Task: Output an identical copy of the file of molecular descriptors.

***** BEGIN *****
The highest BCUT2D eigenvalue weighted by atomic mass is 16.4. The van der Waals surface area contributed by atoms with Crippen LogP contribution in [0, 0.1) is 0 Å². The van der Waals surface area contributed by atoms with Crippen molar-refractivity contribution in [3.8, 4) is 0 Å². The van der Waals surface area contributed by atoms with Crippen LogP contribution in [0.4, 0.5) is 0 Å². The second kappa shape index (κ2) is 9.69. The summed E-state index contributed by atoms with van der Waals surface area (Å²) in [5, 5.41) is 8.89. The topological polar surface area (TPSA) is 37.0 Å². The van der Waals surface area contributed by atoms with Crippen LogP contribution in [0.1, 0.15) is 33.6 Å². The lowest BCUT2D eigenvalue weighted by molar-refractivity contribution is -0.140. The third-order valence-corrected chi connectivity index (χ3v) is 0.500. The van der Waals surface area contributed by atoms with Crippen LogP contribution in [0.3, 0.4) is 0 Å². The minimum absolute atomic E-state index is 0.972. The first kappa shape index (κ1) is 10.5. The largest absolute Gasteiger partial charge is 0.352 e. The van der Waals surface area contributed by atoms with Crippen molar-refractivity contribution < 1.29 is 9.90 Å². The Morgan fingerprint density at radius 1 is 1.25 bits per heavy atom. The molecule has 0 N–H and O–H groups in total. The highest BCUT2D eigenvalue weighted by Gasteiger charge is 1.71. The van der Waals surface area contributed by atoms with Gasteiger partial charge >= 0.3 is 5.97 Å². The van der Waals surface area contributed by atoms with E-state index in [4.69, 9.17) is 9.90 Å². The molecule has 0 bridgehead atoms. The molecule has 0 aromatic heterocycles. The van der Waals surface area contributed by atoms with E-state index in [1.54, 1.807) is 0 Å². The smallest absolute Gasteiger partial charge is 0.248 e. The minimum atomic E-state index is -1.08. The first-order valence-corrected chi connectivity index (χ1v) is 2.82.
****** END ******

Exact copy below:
The highest BCUT2D eigenvalue weighted by atomic mass is 16.4. The van der Waals surface area contributed by atoms with Crippen LogP contribution in [0, 0.1) is 0 Å². The van der Waals surface area contributed by atoms with Crippen molar-refractivity contribution in [3.8, 4) is 0 Å². The van der Waals surface area contributed by atoms with Crippen LogP contribution in [0.4, 0.5) is 0 Å². The second kappa shape index (κ2) is 9.69. The summed E-state index contributed by atoms with van der Waals surface area (Å²) in [5, 5.41) is 8.89. The topological polar surface area (TPSA) is 37.0 Å². The van der Waals surface area contributed by atoms with Crippen LogP contribution in [0.1, 0.15) is 33.6 Å². The lowest BCUT2D eigenvalue weighted by molar-refractivity contribution is -0.140. The third-order valence-corrected chi connectivity index (χ3v) is 0.500. The van der Waals surface area contributed by atoms with Crippen LogP contribution in [0.3, 0.4) is 0 Å². The minimum absolute atomic E-state index is 0.972. The first kappa shape index (κ1) is 10.5. The largest absolute Gasteiger partial charge is 0.352 e. The van der Waals surface area contributed by atoms with Crippen molar-refractivity contribution < 1.29 is 9.90 Å². The Morgan fingerprint density at radius 1 is 1.25 bits per heavy atom. The molecule has 0 N–H and O–H groups in total. The highest BCUT2D eigenvalue weighted by Gasteiger charge is 1.71. The van der Waals surface area contributed by atoms with Gasteiger partial charge >= 0.3 is 5.97 Å². The van der Waals surface area contributed by atoms with E-state index in [4.69, 9.17) is 9.90 Å². The molecule has 0 bridgehead atoms. The molecule has 0 aromatic heterocycles. The van der Waals surface area contributed by atoms with E-state index in [1.54, 1.807) is 0 Å². The smallest absolute Gasteiger partial charge is 0.248 e. The minimum atomic E-state index is -1.08. The first-order valence-corrected chi connectivity index (χ1v) is 2.82.